The development of the new feminism, Zeno said, has happened organically with women pondering individually and collectively Pope John Paul's writings on women and experiencing their liberating truth. Because the pontiff didn't define this new feminism, women have had to take the ball, so to speak, and run with it.
Zeno suspects that it was precisely because he didn't define the term that women have made it their own. To illustrate her point, Zeno recalls a speech given by Mary Ann Glendon, Harvard law professor and former ambassador to the Holy See, in which Glendon related a meeting that she had with Pope John Paul. During the meeting, she asked him when he was going to write more on the new feminism. He smiled and said to her, "That's your job."
Since then, Glendon, like many others, has been running with the ball by continuing to pray, ponder, write, speak and live out the new feminism in her own special way.
"What's important about the new feminism is the way we live out the feminine genius, which is the special way that a woman incarnates the feminine gift of self. The new feminism is the collective and societal experience of the feminine genius," Zeno said.
Pia de Solenni, moral theologian and author of the forthcoming book "Different and Equal: The Old Feminists and the New Feminism," has a similar take on new feminism.
"The 'new feminism' is an umbrella term that makes room for everyone to live out her feminine genius in the unique way that God is calling her to. It's not an ideology, a box to fit into, or a club to join. I don't think John Paul II wished for another box to fit women into," she told OSV.
Michele Schumacher, theologian and author/editor of "Women in Christ: Toward a New Feminism," a compilation of essays that helps to lay out the theoretical foundation of the new feminism, cautioned that this new feminism cannot be reduced to a mere reaction to mainstream feminism or a mere movement, because of its fundamentally contemplative outlook.
Schumacher deferred to Pope John Paul's description of this outlook from Evangelium Vitae: "It is the outlook of those who see life in its deeper meaning, who grasp its utter gratuitousness, its beauty and its invitation to freedom and responsibility. It is the outlook of those who do not presume to take possession of reality but instead accept it as a gift, discovering in all things the reflection of the Creator and seeing in every person his living image (see Gn 1:27; Ps 8:5)" (No. 83).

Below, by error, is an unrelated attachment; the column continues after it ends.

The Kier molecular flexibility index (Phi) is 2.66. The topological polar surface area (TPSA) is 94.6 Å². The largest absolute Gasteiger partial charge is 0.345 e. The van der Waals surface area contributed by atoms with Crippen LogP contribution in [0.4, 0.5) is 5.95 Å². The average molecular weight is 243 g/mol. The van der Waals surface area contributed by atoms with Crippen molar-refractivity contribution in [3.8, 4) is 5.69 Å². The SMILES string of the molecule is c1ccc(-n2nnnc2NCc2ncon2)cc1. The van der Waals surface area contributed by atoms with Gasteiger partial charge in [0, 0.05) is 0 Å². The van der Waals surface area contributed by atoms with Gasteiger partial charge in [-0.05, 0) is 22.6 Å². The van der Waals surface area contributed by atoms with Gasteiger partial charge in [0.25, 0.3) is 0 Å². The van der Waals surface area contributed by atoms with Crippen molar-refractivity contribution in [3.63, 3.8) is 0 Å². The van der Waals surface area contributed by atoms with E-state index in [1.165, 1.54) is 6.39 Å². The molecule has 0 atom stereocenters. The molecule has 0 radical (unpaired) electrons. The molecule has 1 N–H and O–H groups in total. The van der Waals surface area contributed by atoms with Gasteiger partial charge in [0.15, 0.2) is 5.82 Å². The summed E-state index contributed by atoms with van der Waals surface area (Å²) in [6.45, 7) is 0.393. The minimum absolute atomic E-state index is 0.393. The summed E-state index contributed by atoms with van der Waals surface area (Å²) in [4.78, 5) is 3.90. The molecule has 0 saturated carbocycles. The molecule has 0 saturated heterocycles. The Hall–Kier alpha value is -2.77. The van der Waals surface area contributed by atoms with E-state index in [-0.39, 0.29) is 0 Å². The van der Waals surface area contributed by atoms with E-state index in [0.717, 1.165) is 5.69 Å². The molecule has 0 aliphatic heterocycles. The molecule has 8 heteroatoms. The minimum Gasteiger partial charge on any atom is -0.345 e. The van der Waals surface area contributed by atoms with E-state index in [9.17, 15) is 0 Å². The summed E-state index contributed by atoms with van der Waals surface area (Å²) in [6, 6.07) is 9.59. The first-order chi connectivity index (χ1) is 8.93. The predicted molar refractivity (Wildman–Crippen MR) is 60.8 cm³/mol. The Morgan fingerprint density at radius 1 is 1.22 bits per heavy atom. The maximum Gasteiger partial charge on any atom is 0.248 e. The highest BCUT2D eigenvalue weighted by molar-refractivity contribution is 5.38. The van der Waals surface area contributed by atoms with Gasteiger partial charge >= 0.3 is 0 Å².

Zeno said Pope John Paul's theology of the body undergirds the new feminism: "I see the new feminism as the flowering of John Paul II's theology of the body because it explains why we're made in God's image as male and female, and how each person is called to image God by making a gift of self."
Zeno finds it helpful to put the new feminism in a historical context and to think of how life was like for her grandmother, who lived to be 101, and lived through what's known as the three waves of feminism.
The first wave, covering the 19th and early 20th centuries, focused on overturning legal obstacles to equality, such as voting and property rights. The second wave, which began during the early 1960s and lasted into the late 1970s, addressed a wide range of issues including sexuality, family, the workplace and abortion. The third wave, identified with several diverse strains of feminist activity from 1990 to the present, arose as a response to perceived possible failures and backlash against initiatives created by second-wave feminism. It also addressed issues that hadn't been deeply delved into, such as sexual harassment.
"My grandmother was the first woman in her town to go to college. But when she got married, it wasn't an option for her to be married and to work," Zeno said.
Looking at the new feminism in a historical context, she added, helps one to see some common ground between the old feminisms and the new feminism, now viewed in some circles as the fourth wave of feminism.